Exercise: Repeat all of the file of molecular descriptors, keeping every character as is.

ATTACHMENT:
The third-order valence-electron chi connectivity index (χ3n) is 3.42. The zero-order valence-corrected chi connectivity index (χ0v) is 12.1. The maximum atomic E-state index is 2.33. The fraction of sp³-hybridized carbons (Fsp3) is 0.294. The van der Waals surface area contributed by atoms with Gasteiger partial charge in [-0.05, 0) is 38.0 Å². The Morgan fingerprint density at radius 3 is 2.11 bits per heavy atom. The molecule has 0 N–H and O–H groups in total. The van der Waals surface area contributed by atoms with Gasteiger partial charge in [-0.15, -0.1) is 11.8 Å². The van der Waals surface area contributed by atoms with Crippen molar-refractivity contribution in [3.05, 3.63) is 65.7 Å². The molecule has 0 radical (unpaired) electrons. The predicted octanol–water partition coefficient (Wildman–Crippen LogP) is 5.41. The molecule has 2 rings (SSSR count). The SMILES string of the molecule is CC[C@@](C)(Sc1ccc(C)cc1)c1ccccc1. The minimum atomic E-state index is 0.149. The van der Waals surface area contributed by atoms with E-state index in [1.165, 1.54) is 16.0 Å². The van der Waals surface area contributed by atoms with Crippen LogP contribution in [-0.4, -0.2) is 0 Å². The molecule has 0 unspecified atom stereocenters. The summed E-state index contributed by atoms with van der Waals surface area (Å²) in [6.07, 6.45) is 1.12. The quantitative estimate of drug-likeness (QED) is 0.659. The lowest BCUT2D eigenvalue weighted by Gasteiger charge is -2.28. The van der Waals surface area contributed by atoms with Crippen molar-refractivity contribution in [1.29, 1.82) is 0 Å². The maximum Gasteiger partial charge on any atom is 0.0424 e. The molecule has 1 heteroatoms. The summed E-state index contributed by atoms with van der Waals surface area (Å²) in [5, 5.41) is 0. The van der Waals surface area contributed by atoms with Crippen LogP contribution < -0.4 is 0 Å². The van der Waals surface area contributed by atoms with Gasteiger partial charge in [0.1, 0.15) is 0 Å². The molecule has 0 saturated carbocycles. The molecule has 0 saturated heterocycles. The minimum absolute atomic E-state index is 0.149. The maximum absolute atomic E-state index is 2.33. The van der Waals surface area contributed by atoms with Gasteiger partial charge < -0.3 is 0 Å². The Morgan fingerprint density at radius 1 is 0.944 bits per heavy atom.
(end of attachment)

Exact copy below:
The third-order valence-electron chi connectivity index (χ3n) is 3.42. The zero-order valence-corrected chi connectivity index (χ0v) is 12.1. The maximum atomic E-state index is 2.33. The fraction of sp³-hybridized carbons (Fsp3) is 0.294. The van der Waals surface area contributed by atoms with Gasteiger partial charge in [-0.05, 0) is 38.0 Å². The Morgan fingerprint density at radius 3 is 2.11 bits per heavy atom. The molecule has 0 N–H and O–H groups in total. The van der Waals surface area contributed by atoms with Gasteiger partial charge in [-0.15, -0.1) is 11.8 Å². The van der Waals surface area contributed by atoms with Crippen molar-refractivity contribution in [3.05, 3.63) is 65.7 Å². The molecule has 0 radical (unpaired) electrons. The predicted octanol–water partition coefficient (Wildman–Crippen LogP) is 5.41. The molecule has 2 rings (SSSR count). The SMILES string of the molecule is CC[C@@](C)(Sc1ccc(C)cc1)c1ccccc1. The minimum atomic E-state index is 0.149. The van der Waals surface area contributed by atoms with E-state index in [1.165, 1.54) is 16.0 Å². The van der Waals surface area contributed by atoms with Crippen LogP contribution in [-0.4, -0.2) is 0 Å². The molecule has 0 unspecified atom stereocenters. The summed E-state index contributed by atoms with van der Waals surface area (Å²) in [6.07, 6.45) is 1.12. The quantitative estimate of drug-likeness (QED) is 0.659. The lowest BCUT2D eigenvalue weighted by Gasteiger charge is -2.28. The van der Waals surface area contributed by atoms with Crippen molar-refractivity contribution in [1.29, 1.82) is 0 Å². The maximum Gasteiger partial charge on any atom is 0.0424 e. The molecule has 1 heteroatoms. The summed E-state index contributed by atoms with van der Waals surface area (Å²) in [5, 5.41) is 0. The van der Waals surface area contributed by atoms with Crippen LogP contribution < -0.4 is 0 Å². The van der Waals surface area contributed by atoms with Gasteiger partial charge in [0.1, 0.15) is 0 Å². The molecule has 0 saturated carbocycles. The molecule has 0 saturated heterocycles. The minimum absolute atomic E-state index is 0.149. The maximum absolute atomic E-state index is 2.33. The van der Waals surface area contributed by atoms with Gasteiger partial charge < -0.3 is 0 Å². The Morgan fingerprint density at radius 1 is 0.944 bits per heavy atom.